Under ORS 161.085(9), "recklessness" thus requires the consideration of a defendant's awareness and conscious disregard based on the circumstances as they "exist." The phrases "aware of" and "consciously disregards," when used with the phrase "the circumstance exists," focus on a person's perception at the time that the person engages in criminal conduct. See Webster's Third New Int'l Dictionary 152 (unabridged ed 1993) (defining "aware," in part as "marked by realization, perception, or knowledge : CONSCIOUS, SENSIBLE, COGNIZANT *** showing heightened perception and ready comprehension and appreciation : INFORMED, KNOWING, ALERT"); Id. at 482, 655 (defining "consciously" as "in a conscious manner" and "conscious," in part, as "subjectively perceived : personally felt," "embodying consideration and decision," and "assumed, determined, treated, or executed with awareness, care, purpose, or consideration"; defining "disregard," in part, as "to give no thought to : pay no attention to"). ORS 161.085(9) also states that a person is reckless if the person is aware of a risk that a certain result "will occur." That phrase also demonstrates the statute's focus on a person's actual perception of the particular circumstances existing at the time of the alleged crime.

Defendant disagrees. He relies, in part, on Jett v. Ford Motor Company, 183 Or App 260, 268, 52 P3d 441 (2002), rev'd on other grounds, 335 Or 493 (2003), in which we held that the plaintiff's employer's safety standards were relevant to the "reasonableness of plaintiff's conduct," in particular, her percentage of fault. Jett was a civil case in which contributory negligence of the plaintiff was at issue, whereas, contributory negligence is not relevant to this manslaughter prosecution. (2) Moreover, unlike in Jett, where safety standards had a tendency to make a fact that was of consequence more or less probable, defendant did not assert that the expert testimony would establish anything about his own perception or awareness at the time of the incident, the fact of consequence here. For example, he did not claim that he was aware of applicable safety standards and that the failure of the construction zone to comply with those standards caused him to disregard the risks associated with driving through the zone. Indeed, at trial defendant testified that he was aware that construction was in progress, stating, among other things, that he noticed that traffic was slowed down and that "there was a lot of candlestick construction cones." Under the circumstances, the trial court did not err in excluding defendant's proffered expert testimony because it was not relevant to any issue in the case.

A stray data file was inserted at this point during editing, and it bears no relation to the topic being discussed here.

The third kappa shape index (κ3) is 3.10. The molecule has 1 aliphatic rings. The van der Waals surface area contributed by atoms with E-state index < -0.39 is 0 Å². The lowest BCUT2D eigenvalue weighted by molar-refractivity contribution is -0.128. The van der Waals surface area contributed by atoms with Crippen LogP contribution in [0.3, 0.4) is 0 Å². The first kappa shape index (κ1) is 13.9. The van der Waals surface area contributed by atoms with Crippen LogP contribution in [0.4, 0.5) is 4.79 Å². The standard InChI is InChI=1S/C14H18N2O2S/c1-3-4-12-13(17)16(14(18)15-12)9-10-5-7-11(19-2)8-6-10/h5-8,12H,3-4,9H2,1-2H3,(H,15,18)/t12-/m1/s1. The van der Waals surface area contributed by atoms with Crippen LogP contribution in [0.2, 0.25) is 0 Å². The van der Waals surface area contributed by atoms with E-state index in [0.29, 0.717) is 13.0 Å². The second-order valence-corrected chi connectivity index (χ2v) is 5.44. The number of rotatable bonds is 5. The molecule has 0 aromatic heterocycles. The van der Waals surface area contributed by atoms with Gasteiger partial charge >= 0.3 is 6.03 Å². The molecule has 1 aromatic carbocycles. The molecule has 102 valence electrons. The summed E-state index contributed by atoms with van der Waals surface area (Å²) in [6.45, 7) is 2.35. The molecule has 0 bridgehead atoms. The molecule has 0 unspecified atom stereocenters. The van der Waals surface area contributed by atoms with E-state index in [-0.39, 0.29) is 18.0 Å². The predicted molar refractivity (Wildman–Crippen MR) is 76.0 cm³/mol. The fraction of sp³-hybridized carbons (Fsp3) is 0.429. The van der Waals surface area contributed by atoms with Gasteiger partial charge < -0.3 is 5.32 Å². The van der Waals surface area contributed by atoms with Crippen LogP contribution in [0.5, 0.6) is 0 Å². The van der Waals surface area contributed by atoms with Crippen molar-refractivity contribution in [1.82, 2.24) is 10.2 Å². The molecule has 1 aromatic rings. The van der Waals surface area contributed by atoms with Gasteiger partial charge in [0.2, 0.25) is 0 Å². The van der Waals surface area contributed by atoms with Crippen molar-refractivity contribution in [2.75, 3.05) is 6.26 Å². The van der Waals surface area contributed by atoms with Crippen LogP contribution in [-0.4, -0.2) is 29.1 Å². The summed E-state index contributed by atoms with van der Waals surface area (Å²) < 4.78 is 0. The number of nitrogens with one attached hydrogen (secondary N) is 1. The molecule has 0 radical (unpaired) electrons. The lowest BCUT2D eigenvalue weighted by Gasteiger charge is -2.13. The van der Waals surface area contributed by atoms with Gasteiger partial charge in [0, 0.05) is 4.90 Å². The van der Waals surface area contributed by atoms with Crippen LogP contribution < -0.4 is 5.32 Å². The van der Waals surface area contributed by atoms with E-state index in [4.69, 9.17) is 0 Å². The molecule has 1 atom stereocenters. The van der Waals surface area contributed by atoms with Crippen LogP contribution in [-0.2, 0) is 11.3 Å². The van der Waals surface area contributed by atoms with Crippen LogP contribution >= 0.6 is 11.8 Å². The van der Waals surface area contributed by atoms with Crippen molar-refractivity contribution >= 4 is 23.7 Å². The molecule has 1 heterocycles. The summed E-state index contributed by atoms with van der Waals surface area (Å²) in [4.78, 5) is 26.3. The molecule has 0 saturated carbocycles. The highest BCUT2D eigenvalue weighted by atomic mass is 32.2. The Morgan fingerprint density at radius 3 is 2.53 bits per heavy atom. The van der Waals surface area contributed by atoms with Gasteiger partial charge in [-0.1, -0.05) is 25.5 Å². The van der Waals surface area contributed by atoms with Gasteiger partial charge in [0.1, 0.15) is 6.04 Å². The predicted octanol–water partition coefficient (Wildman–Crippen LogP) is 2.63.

1. Defendant also was convicted of failure to perform the duties of a driver to injured persons under ORS 811.705. He does not challenge that conviction.

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2. Since the briefing in this case, the Supreme Court has reversed Jett, holding that the exclusion of the plaintiff's employer's safety standards was not an error affecting the substantial rights of a party. The court expressly declined to consider the correctness of our holding that the safety standard evidence was relevant. Jett v. Ford Motor Company, 335 Or 493, 501, 72 P3d 71 (2003) (assuming exclusion of safety rules was error, the error did not substantially affect the verdict because "ample evidence in the record made the same point").